A Weighty Issue

In my last blog post, I talked about my “mane” issue, and -not one to shy from barf-worthy wordplay- today I wanted to expand on the topic with a “weighty” issue.

You could say this topic weighs heavily on me. …OKAY I’M DONE NOW.

In trying to free up space on my laptop last week, I discovered a video clip from January 2014.

Hells bells. Don’t ever try to upgrade your laptop operating system when you’re looking for a video clip from 2014. Please accept this photo from the same timeframe.

I watched this platinum blonde bombshell in a tight red sweater dress with a mix of awe and regret. I was in love with her. This girl can have anything she wants. Is she even real?

At the time, I was 31 and my 10+ year marriage had just ended. I’d been laid off from my steady corporate job in New Jersey, was planning to move to Maine, and flirting with a Navy pilot who lived 3,000 miles away. I was also pretending I wasn’t in love with someone who didn’t love me back.

What the ACTUAL top guns was I thinking?!

I(t) was a mess. Except not really. I felt more alive than I’d ever felt. Anything was possible. For the first time in my life, I wasn’t struggling with food. I had something far more appetizing: hope.

I wouldn’t experience that feeling again until five years later when, after many remarkable synchronicities, I quit my [next] corporate job, packed my car, and drove across the country to live in a town I’d never laid eyes on.

Home sweet Oregon home.

I also didn’t know then that, in just a few months time, Navy Pilot would erode my newfound self-esteem, followed by a series of events that would effectively seal the deal, and I’d settle back into a far more familiar place.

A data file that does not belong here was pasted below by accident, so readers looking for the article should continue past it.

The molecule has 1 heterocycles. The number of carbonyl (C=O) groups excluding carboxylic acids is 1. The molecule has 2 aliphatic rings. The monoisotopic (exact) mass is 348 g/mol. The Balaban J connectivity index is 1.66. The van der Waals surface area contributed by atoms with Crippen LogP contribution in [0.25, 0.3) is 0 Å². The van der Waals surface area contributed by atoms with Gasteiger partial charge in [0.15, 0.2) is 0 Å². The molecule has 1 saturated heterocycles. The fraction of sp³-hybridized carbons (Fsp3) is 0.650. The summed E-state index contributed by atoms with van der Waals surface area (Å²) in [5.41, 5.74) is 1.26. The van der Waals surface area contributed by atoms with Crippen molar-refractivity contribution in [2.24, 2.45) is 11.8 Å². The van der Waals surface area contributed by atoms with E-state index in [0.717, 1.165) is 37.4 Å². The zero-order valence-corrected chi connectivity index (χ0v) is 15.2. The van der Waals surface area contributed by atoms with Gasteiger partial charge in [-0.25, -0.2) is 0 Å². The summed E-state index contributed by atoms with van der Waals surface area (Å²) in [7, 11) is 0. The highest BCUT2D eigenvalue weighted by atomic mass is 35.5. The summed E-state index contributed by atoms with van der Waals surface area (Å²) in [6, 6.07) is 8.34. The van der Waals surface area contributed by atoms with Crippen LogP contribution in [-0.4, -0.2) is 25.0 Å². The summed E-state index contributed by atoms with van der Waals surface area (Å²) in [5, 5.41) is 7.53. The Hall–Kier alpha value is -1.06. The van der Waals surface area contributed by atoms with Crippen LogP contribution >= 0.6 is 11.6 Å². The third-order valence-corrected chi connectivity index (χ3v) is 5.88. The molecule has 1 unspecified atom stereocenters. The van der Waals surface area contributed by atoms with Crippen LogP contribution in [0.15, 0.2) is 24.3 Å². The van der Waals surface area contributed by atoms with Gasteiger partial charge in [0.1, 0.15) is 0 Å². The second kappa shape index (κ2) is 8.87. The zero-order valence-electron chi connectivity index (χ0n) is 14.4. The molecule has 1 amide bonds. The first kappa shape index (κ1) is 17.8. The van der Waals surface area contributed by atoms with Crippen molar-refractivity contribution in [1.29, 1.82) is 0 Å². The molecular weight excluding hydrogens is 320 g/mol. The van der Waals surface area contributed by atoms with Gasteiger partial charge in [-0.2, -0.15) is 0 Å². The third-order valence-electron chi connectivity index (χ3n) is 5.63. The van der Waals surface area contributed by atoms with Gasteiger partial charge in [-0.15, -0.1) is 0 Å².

That is to say, carefully angled photos from the waist up.

I’ve always been chubby. I went on my first diet when I was 9 years old. By then, I would have given anything to look as cute as my best friends, The Twins, in their swimsuits. By 12, I heard loud and clear, “Boys don’t like fat girls.” By 16, I was anorexic.

I got a lot of compliments that year.

When I was 33, I cold called a therapist and, trying not to cry, said, “My binge eating is out of control.” I saw her for three years.

If you made a list of all of the reasons people struggle with weight, I have 99.8% of them.

I really liked making lists until this very moment.

And yet.

It’s still this giant mystery to me. I still feel like I haven’t cracked the code. The closest I’ve come is in realizing that I need to make friends with this so-called demon because she isn’t going anywhere. As news of the COVID vaccine circulation hit the airwaves, I actually thought to myself, “Better binge now while you still can.”

I recently watched a video clip (thanks, Flynn) about our ‘silent To Do lists.’ The bottom line: every bit of stuff we keep in our homes speaks to us. The dishes say, “Wash me.” The books say, “Read me.” And the clothes that no longer fit say, “You aren’t good enough for me.”

“Just try and run a 10-minute mile marathon now!” this photo screams.